A Lot or a Little?
What you will—and won't—find in this TV show.
Reaching a common goal always takes perseverance and teamwork, and cast members reap their just rewards as they accept applause and praise after their performances. Re-staging a show with scant rehearsal time also takes significant courage.
Positive Role Models
Some of the most interesting drama is offstage, as ex-classmates connect to talk about how their lives have changed, reflect on what brought them to where they are today. Some participants are touchingly honest, like Annie cast member Jarron, who talks about how being abandoned by his parents as a child affected him as a parent. Another cast member remembers how kind others were to him during high school cancer treatment. One actor emphasizes communal nature of theater: "It's not about you tonight, it's about giving to the audience." Since each episode features a different cast, audience members won't get to know participants on a deeper level, but we do connect to their hopes and fears, see how their adult lives compare to high school.
Violence & Scariness
Some musicals may have violent aspects (e.g., kidnapping and imprisonment of Beauty and the Beast, guns used as performance art in Annie Get Your Gun. In one episode, a man talks about "gay bashings" that took place at his school in the '90s (boys were thrown into trash cans by bullies); a participant talks about having had cancer as a teen and we see a photo of him in bed with a breathing tube.
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Sex, Romance & Nudity
Some plays have elements that are slightly risque: Grease has a subplot about pregnancy; in Annie Miss Hannigan wears lingerie and flirts with men. Participants may talk about dating and romance, like one actor who remembers figuring out he was gay while he was in his high school show.
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Any cursing is bleeped; actors may say things like "We freaking did it!"
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Drinking, Drugs & Smoking
Adults gather at bars and drink beers and cocktails; no one acts drunk.
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Parents Need to Know
Parents need to know that Encore! is a reality show about former cast members of high school musicals who are brought back together years after the show to mount one more performance. The amount of sexual content and violence in each episode varies with the show being produced. Some shows, like Grease, have risque elements like songs about sex and a subplot about pregnancy; Oklahoma! has a song about suicide. These references are very brief and not lingered on. Any cursing among cast members is bleeped. Adults drink together responsibly, toasting each other with beers or sharing wine at dinner with no one getting drunk. Cast members talk touchingly about their lives in high school and how they've changed; expect to hear personal anecdotes about marriage, divorce, parenthood, illness, and other sensitive topics. This sharing is generally well-received, with understanding and hugs. Participants demonstrate perseverance and teamwork as they rehearse the show for long hours over a five-day period; they then show courage by getting onstage in front of their loved ones to perform.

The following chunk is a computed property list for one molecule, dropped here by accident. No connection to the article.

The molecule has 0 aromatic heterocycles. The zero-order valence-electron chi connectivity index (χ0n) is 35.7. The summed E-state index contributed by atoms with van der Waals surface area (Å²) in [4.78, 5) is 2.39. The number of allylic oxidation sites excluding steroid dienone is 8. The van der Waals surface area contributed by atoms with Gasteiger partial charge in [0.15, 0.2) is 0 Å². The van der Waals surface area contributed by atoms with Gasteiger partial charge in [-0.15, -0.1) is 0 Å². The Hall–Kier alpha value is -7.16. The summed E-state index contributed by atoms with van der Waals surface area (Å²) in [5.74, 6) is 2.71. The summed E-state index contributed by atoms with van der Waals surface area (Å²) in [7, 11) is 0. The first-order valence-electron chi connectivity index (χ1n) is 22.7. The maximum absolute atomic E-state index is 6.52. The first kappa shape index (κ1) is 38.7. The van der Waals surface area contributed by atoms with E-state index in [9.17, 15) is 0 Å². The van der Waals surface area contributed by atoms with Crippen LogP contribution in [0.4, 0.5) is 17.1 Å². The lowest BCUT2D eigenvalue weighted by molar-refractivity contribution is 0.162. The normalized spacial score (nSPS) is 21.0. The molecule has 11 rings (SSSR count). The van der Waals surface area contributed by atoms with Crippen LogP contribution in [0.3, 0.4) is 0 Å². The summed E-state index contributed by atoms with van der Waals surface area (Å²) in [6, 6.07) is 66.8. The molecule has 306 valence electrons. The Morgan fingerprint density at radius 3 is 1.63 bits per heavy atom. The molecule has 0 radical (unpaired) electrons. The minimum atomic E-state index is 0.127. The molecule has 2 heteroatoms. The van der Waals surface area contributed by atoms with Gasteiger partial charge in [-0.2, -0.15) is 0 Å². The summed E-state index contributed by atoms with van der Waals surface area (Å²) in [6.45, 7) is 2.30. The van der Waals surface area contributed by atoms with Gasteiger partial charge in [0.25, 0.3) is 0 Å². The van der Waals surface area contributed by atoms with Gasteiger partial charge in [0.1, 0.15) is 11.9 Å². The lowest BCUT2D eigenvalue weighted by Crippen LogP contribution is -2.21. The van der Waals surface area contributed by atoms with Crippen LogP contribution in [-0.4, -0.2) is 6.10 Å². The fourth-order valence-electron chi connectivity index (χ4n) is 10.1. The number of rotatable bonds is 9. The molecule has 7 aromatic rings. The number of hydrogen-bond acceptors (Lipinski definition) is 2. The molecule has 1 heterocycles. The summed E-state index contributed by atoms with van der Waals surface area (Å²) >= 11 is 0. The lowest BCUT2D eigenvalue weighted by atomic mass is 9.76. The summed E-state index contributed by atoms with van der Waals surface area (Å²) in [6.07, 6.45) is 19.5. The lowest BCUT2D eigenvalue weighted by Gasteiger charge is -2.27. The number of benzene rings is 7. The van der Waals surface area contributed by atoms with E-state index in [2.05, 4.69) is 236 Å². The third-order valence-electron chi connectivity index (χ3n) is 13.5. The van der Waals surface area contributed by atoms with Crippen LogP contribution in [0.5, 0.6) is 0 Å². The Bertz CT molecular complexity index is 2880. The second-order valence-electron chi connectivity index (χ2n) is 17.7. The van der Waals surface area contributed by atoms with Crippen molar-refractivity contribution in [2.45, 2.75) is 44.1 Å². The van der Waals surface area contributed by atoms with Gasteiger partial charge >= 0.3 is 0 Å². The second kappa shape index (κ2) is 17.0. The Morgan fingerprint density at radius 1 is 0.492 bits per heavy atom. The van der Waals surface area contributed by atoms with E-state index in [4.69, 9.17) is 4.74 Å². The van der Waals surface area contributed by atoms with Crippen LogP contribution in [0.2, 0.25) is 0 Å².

Is It Any Good?
Sweet and easy to love, this charming reality series will inspire wistful nostalgia in viewers of a certain age. Theater is a time-honored gathering place for misfits; even those who didn't painstakingly prepare an audition song for their high school production of Cabaret already know that the stage was a place where outcasts could belong. The lovely thing that Encore! uncovers is that this "all for one" vibe is just as important to middle-aged people as to high schoolers. Watching former classmates and compadres reconnect, at first stiffly and haltingly, then more genuinely as they rehearse together, is simply gorgeous. In the Annie episode, former cast member Jarron says he was so shy in high school that he had barely any friends; his fellow Annie re-launchers don't even recognize him when he walks into the first day of rehearsals. Over beers, he admits he feared having kids because his own parents abandoned him; he didn't want to ruin someone else's life. "I bet you're a really good dad, though," says Jaimie, the former homecoming queen who barely even noticed Jarron in high school. Jarron's face lights up at the thought -- and it's obvious that Jaimie's right when we see his elated kids watching Dad onstage.
If it's sweet watching reunited cast members connecting to their high school selves and each other, it's even sweeter how touchingly grateful they are to have the experience, and how thrilled their loved ones are to share in it too. "It probably wasn't an Academy Award performance," says one player's dad after the end of a show, smiling from ear to ear, visibly proud. "But he did well." Debbie, who's playing multiple orphans in the Annie cast, calls her young children on the phone to demonstrate her dance number. "I want my kids to see 'Hey, she can do something!'" They do -- and they cling to her like burrs after she finishes her turn, clearly impressed with this version of their mother. No, these aren't Academy Award performances. But you'll want to present Encore! with a great big bouquet of roses anyway.
Did we miss something on diversity?
Research shows a connection between kids' healthy self-esteem and positive portrayals in media. That's why we've added a new "Diverse Representations" section to our reviews that will be rolling out on an ongoing basis. You can help us help kids by suggesting a diversity update.